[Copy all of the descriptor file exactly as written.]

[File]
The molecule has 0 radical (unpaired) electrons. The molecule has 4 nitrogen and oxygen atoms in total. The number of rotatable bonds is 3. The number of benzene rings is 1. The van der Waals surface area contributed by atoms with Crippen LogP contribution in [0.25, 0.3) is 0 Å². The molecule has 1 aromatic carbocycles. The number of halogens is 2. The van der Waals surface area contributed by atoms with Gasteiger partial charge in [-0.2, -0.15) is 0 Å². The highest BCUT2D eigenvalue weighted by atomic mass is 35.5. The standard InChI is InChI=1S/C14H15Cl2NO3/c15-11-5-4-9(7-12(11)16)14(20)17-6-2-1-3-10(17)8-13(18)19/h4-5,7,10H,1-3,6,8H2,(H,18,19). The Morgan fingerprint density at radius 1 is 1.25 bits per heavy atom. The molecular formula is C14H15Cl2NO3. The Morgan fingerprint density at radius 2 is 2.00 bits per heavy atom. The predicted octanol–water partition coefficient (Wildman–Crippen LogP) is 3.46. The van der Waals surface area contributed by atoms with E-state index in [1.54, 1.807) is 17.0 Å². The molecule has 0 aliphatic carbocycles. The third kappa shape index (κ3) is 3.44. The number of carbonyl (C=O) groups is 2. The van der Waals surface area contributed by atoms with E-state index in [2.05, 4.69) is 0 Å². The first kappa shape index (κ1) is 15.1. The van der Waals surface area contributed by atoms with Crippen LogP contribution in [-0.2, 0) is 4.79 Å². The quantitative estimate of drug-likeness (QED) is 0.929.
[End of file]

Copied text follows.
The molecule has 0 radical (unpaired) electrons. The molecule has 4 nitrogen and oxygen atoms in total. The number of rotatable bonds is 3. The number of benzene rings is 1. The van der Waals surface area contributed by atoms with Crippen LogP contribution in [0.25, 0.3) is 0 Å². The molecule has 1 aromatic carbocycles. The number of halogens is 2. The van der Waals surface area contributed by atoms with Gasteiger partial charge in [-0.2, -0.15) is 0 Å². The highest BCUT2D eigenvalue weighted by atomic mass is 35.5. The standard InChI is InChI=1S/C14H15Cl2NO3/c15-11-5-4-9(7-12(11)16)14(20)17-6-2-1-3-10(17)8-13(18)19/h4-5,7,10H,1-3,6,8H2,(H,18,19). The Morgan fingerprint density at radius 1 is 1.25 bits per heavy atom. The molecular formula is C14H15Cl2NO3. The Morgan fingerprint density at radius 2 is 2.00 bits per heavy atom. The predicted octanol–water partition coefficient (Wildman–Crippen LogP) is 3.46. The van der Waals surface area contributed by atoms with E-state index in [1.54, 1.807) is 17.0 Å². The molecule has 0 aliphatic carbocycles. The third kappa shape index (κ3) is 3.44. The number of carbonyl (C=O) groups is 2. The van der Waals surface area contributed by atoms with E-state index in [2.05, 4.69) is 0 Å². The first kappa shape index (κ1) is 15.1. The van der Waals surface area contributed by atoms with Crippen LogP contribution in [-0.2, 0) is 4.79 Å². The quantitative estimate of drug-likeness (QED) is 0.929.